Ottawa and South Ottawa are so connected in their early settlement, that it is impossible to intelligently separate their history; in fact, the town and business were first established on the south bank of the river, and remained there till 1837-8. The stages which ran from Chicago to Peoria, through Ottawa, crossed the river by the ferry which ran from the point above the Fox to the south side, and very few of those who passed through or visited Ottawa before the summer of 1836, ever set foot on the present site of Ottawa, below the Fox. The commanding geographical position of Ottawa ; the surpassing beauty of its location, in one of the most picturesque and romantic valleys of the West, bounded on the north and south by the lofty wooded bluffs, which extend in gentle sloping undulations on either side of the broad open valley, both east and west, till they mingle with the horizon ; while the clear and sparkling waters of the Fox, from the cooler northern region of Wisconsin, breaking abruptly through the north bluff, join the broad and placid Illinois in the centre of what is now the city, together forming a picture which, viewed from either bluff, makes an impression on the beholder not easily effaced-rendered it natural that the emigrant should be attracted to this locality first, and that many, as was the case, should stop here temporarily, who eventually settled in other parts of the county and other parts of the West.
Ottawa was early, and almost from its first inception, designated as a county seat, and its growth and importance were somewhat dependent on the size of the county of which it was to be the centre. The territory embraced in the first organization of the county, which was equal in extent to some of the Eastern States, had to be divided and set off into counties, as the population extended and their wants required. To watch this process, and see that it was judiciously done, and to preserve intact a large and influential county, of which Ottawa was to be, in size, business, and wealth, the fit representative, was for years the self-imposed duty and labor of the principal citizens of the place. Many were the caucuses held and pilgrimages made to confer with other localities within the county limits, to arrange for the common interest, and to cut off just enough to leave a large county, but not enough to be again divided. These efforts were successful, and the result has been the largest, most populous, and wealthy county in the State, except Cook, and that gains precedence only by having the city of Chicago within it. Ottawa has never had a mushroom growth, like some towns ; its progress has been slow but steady, and the business has not been overdone. Before the building of the railroads, as a grain market it probably was not surpassed in the State. It handled as high as four million bushels of grain in a year, while it now handles scarcely more than one-fourth of that. The building of the railroads, which commenced about 1850, has divided the grain business among the many little prairie stations which have sprung up along the lines of road. But while the handling of grain as a business has radically decreased, the growth of the city has not been stayed. Its future evidently does not depend on the number of bushels of corn and oats that will pass through it, or on the retail trade, although both will be important items. Its facilities for cheap shipment by canal, both for export of grain, and import of lumber, salt, and other heavy articles, will give a decided advantage over railroad transportation. Its future lies in a higher sphere-manufacturing, the wholesale trade, and the finer and higher priced retail business. Those numerous towns that have crippled the trade of Ottawa will be but customers for the business that Ottawa will finally pursue.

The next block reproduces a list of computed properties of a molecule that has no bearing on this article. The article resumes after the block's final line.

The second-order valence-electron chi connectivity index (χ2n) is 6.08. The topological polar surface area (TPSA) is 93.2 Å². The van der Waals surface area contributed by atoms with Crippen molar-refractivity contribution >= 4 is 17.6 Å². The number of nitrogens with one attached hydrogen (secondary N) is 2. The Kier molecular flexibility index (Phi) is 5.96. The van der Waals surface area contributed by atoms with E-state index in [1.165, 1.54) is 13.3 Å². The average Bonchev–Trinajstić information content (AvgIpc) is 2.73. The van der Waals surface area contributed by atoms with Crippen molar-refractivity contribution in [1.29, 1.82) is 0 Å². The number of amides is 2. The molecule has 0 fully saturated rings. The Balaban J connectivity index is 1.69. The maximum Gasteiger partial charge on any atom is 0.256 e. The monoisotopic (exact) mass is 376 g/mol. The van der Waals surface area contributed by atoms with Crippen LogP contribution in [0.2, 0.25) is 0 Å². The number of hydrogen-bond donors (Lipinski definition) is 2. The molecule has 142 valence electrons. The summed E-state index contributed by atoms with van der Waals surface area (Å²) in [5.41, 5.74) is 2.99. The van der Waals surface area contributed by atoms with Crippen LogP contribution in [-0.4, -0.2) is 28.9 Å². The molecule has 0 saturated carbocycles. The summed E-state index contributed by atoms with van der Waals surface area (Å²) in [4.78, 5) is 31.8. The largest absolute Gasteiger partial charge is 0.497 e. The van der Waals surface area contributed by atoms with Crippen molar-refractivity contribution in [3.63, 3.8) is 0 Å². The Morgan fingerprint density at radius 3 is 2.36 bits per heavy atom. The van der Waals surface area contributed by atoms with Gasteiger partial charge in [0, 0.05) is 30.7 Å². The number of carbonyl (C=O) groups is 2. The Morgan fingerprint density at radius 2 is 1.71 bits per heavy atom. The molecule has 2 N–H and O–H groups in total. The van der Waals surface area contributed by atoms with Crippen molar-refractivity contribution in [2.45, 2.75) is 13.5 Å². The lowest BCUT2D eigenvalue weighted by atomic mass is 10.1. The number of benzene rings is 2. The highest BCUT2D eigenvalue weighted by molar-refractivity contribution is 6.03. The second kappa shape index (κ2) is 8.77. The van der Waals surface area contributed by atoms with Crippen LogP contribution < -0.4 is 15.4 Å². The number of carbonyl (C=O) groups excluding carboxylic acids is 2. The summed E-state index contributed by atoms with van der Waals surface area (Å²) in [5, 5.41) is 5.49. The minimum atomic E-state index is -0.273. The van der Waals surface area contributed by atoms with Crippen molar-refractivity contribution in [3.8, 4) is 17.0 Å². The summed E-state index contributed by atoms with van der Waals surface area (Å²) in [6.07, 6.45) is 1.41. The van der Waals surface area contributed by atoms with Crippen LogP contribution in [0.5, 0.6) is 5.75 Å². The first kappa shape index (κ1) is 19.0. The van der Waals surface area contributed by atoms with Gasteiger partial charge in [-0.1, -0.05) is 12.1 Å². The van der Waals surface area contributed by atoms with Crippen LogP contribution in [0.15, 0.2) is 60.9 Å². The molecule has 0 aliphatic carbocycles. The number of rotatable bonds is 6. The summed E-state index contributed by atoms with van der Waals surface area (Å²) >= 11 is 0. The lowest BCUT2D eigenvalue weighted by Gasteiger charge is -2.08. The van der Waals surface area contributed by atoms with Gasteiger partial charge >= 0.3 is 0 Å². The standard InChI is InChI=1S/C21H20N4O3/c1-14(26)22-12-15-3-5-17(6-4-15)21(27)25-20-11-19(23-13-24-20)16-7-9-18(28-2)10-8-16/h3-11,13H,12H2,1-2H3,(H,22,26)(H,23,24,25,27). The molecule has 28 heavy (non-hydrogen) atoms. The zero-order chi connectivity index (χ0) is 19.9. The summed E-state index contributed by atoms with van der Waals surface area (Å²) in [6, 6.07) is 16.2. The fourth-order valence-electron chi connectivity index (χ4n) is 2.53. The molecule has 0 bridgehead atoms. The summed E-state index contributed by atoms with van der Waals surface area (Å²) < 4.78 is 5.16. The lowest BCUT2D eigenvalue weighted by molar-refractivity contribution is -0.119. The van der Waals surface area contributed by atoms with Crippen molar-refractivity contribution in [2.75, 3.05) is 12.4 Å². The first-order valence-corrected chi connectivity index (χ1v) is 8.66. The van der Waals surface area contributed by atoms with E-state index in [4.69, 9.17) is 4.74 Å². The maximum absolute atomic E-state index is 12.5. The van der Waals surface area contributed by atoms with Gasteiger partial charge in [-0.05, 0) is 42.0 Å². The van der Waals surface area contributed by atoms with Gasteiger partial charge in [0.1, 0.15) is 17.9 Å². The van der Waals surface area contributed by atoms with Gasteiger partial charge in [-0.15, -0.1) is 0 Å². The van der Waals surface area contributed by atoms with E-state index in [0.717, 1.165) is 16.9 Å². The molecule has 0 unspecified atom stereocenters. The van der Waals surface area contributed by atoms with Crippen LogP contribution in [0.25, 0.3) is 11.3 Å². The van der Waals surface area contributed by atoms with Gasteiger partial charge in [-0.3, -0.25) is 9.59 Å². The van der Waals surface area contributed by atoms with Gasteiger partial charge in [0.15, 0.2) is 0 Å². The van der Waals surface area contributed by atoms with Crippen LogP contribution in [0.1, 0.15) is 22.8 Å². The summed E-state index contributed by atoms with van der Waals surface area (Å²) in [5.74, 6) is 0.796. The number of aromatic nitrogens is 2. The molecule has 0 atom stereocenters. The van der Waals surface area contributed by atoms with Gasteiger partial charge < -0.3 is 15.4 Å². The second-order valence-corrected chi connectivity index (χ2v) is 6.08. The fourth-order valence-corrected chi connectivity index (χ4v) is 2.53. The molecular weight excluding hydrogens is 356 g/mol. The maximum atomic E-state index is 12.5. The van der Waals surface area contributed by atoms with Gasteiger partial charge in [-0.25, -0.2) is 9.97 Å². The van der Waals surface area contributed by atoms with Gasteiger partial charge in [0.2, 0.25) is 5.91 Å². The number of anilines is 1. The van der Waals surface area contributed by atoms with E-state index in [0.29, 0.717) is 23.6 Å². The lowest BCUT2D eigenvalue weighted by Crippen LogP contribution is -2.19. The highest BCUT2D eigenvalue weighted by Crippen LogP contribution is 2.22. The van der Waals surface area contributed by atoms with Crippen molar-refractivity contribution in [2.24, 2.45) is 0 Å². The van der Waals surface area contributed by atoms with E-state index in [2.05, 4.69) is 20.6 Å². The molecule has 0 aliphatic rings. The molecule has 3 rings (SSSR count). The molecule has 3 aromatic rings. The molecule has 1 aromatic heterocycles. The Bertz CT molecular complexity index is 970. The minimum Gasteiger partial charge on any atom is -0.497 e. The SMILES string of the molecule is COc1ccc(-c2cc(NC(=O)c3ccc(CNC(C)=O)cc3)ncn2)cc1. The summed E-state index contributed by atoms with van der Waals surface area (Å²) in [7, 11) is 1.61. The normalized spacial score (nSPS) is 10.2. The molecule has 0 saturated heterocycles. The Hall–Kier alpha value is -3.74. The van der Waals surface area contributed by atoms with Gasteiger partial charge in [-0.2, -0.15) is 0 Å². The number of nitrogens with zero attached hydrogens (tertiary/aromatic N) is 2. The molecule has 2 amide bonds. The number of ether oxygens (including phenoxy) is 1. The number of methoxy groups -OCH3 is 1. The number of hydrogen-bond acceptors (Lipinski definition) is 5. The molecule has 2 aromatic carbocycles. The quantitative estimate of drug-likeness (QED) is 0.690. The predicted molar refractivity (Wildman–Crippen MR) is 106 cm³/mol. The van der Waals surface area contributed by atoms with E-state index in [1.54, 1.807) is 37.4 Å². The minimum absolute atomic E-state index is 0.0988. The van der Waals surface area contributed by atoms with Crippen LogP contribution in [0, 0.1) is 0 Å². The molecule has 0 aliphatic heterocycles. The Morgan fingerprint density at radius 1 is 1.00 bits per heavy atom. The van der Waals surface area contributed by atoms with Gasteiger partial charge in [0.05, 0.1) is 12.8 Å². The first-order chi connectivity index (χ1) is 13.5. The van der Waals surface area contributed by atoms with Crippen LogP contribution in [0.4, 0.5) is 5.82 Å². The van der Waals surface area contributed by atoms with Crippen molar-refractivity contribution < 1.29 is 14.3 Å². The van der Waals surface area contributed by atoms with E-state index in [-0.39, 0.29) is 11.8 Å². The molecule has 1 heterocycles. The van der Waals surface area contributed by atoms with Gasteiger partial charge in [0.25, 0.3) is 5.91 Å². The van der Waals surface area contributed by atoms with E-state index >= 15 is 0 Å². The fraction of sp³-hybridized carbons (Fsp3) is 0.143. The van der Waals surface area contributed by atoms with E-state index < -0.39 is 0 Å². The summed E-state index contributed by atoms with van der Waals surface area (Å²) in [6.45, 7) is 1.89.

[Source: History of LaSalle County, Illinois by Elmer Baldwin, Chicago, Rand, McNally & Co., Printers, 1877, SKETCH OF THE PIONEER SETTLERS OF EACH TOWN IN THE COUNTY, Page 223-224 - Transcribed by Nancy Piper]